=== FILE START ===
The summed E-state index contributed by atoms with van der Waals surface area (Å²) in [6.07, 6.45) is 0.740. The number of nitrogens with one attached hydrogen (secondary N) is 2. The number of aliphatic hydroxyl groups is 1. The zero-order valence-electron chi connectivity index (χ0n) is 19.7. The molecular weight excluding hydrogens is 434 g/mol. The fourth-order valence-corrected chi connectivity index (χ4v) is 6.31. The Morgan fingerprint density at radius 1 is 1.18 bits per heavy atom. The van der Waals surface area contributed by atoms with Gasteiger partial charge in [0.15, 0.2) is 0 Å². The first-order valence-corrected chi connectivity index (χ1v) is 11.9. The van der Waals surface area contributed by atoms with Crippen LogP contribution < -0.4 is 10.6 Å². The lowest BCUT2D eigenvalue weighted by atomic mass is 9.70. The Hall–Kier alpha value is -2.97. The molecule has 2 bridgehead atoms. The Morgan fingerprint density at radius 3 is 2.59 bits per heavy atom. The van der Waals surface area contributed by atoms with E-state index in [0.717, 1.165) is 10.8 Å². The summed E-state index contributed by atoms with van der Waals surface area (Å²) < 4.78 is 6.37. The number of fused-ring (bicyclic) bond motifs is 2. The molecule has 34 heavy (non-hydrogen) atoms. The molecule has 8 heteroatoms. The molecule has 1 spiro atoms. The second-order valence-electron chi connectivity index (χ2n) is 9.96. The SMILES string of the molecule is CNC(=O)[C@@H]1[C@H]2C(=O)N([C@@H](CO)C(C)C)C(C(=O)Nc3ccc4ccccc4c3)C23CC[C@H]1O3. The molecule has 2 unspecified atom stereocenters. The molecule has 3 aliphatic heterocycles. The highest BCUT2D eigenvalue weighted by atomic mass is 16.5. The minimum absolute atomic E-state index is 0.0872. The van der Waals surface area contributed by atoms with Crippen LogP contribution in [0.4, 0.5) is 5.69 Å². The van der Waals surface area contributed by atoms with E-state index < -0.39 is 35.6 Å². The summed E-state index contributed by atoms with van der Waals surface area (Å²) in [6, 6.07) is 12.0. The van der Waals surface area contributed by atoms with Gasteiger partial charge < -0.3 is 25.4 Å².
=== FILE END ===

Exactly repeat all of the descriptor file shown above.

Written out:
The summed E-state index contributed by atoms with van der Waals surface area (Å²) in [6.07, 6.45) is 0.740. The number of nitrogens with one attached hydrogen (secondary N) is 2. The number of aliphatic hydroxyl groups is 1. The zero-order valence-electron chi connectivity index (χ0n) is 19.7. The molecular weight excluding hydrogens is 434 g/mol. The fourth-order valence-corrected chi connectivity index (χ4v) is 6.31. The Morgan fingerprint density at radius 1 is 1.18 bits per heavy atom. The van der Waals surface area contributed by atoms with Gasteiger partial charge in [0.15, 0.2) is 0 Å². The first-order valence-corrected chi connectivity index (χ1v) is 11.9. The van der Waals surface area contributed by atoms with Crippen LogP contribution < -0.4 is 10.6 Å². The lowest BCUT2D eigenvalue weighted by atomic mass is 9.70. The Hall–Kier alpha value is -2.97. The molecule has 2 bridgehead atoms. The Morgan fingerprint density at radius 3 is 2.59 bits per heavy atom. The van der Waals surface area contributed by atoms with E-state index in [0.717, 1.165) is 10.8 Å². The summed E-state index contributed by atoms with van der Waals surface area (Å²) < 4.78 is 6.37. The number of fused-ring (bicyclic) bond motifs is 2. The molecule has 34 heavy (non-hydrogen) atoms. The molecule has 8 heteroatoms. The molecule has 1 spiro atoms. The second-order valence-electron chi connectivity index (χ2n) is 9.96. The SMILES string of the molecule is CNC(=O)[C@@H]1[C@H]2C(=O)N([C@@H](CO)C(C)C)C(C(=O)Nc3ccc4ccccc4c3)C23CC[C@H]1O3. The molecule has 2 unspecified atom stereocenters. The molecule has 3 aliphatic heterocycles. The highest BCUT2D eigenvalue weighted by atomic mass is 16.5. The minimum absolute atomic E-state index is 0.0872. The van der Waals surface area contributed by atoms with Crippen LogP contribution in [0.4, 0.5) is 5.69 Å². The van der Waals surface area contributed by atoms with E-state index < -0.39 is 35.6 Å². The summed E-state index contributed by atoms with van der Waals surface area (Å²) in [6, 6.07) is 12.0. The van der Waals surface area contributed by atoms with Gasteiger partial charge < -0.3 is 25.4 Å².